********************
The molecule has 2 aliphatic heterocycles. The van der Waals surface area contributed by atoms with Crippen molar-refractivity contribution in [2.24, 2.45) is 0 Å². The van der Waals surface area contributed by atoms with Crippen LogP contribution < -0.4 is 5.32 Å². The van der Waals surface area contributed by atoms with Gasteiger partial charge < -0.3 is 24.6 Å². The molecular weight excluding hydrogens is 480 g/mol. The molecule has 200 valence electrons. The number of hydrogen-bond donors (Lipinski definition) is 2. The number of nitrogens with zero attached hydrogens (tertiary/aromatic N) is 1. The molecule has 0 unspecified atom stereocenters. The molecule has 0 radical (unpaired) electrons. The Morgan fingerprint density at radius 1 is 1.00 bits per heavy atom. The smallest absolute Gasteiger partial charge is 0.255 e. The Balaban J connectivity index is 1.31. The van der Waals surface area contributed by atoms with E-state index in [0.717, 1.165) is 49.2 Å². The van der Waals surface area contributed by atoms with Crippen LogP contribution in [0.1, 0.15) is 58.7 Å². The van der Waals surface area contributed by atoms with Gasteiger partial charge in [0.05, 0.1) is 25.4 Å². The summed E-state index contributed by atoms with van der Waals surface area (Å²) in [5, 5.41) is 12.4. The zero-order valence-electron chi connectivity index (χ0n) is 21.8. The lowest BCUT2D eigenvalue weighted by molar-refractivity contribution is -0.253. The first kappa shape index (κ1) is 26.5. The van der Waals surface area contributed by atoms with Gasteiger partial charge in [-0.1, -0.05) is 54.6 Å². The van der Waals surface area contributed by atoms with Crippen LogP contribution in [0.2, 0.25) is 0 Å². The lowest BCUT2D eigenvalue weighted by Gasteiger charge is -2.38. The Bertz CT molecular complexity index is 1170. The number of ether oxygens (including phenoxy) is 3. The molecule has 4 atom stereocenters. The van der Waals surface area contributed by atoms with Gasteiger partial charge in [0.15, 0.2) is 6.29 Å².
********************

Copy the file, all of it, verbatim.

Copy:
The molecule has 2 aliphatic heterocycles. The van der Waals surface area contributed by atoms with Crippen molar-refractivity contribution in [2.24, 2.45) is 0 Å². The van der Waals surface area contributed by atoms with Crippen LogP contribution < -0.4 is 5.32 Å². The van der Waals surface area contributed by atoms with Gasteiger partial charge < -0.3 is 24.6 Å². The molecular weight excluding hydrogens is 480 g/mol. The molecule has 200 valence electrons. The number of hydrogen-bond donors (Lipinski definition) is 2. The number of nitrogens with zero attached hydrogens (tertiary/aromatic N) is 1. The molecule has 0 unspecified atom stereocenters. The molecule has 0 radical (unpaired) electrons. The Morgan fingerprint density at radius 1 is 1.00 bits per heavy atom. The smallest absolute Gasteiger partial charge is 0.255 e. The Balaban J connectivity index is 1.31. The van der Waals surface area contributed by atoms with E-state index in [0.717, 1.165) is 49.2 Å². The van der Waals surface area contributed by atoms with Crippen LogP contribution in [0.1, 0.15) is 58.7 Å². The van der Waals surface area contributed by atoms with Gasteiger partial charge in [0.05, 0.1) is 25.4 Å². The summed E-state index contributed by atoms with van der Waals surface area (Å²) in [5, 5.41) is 12.4. The zero-order valence-electron chi connectivity index (χ0n) is 21.8. The lowest BCUT2D eigenvalue weighted by molar-refractivity contribution is -0.253. The first kappa shape index (κ1) is 26.5. The van der Waals surface area contributed by atoms with Gasteiger partial charge in [-0.1, -0.05) is 54.6 Å². The van der Waals surface area contributed by atoms with Crippen LogP contribution in [0.2, 0.25) is 0 Å². The lowest BCUT2D eigenvalue weighted by Gasteiger charge is -2.38. The Bertz CT molecular complexity index is 1170. The number of ether oxygens (including phenoxy) is 3. The molecule has 4 atom stereocenters. The van der Waals surface area contributed by atoms with Gasteiger partial charge in [0.15, 0.2) is 6.29 Å².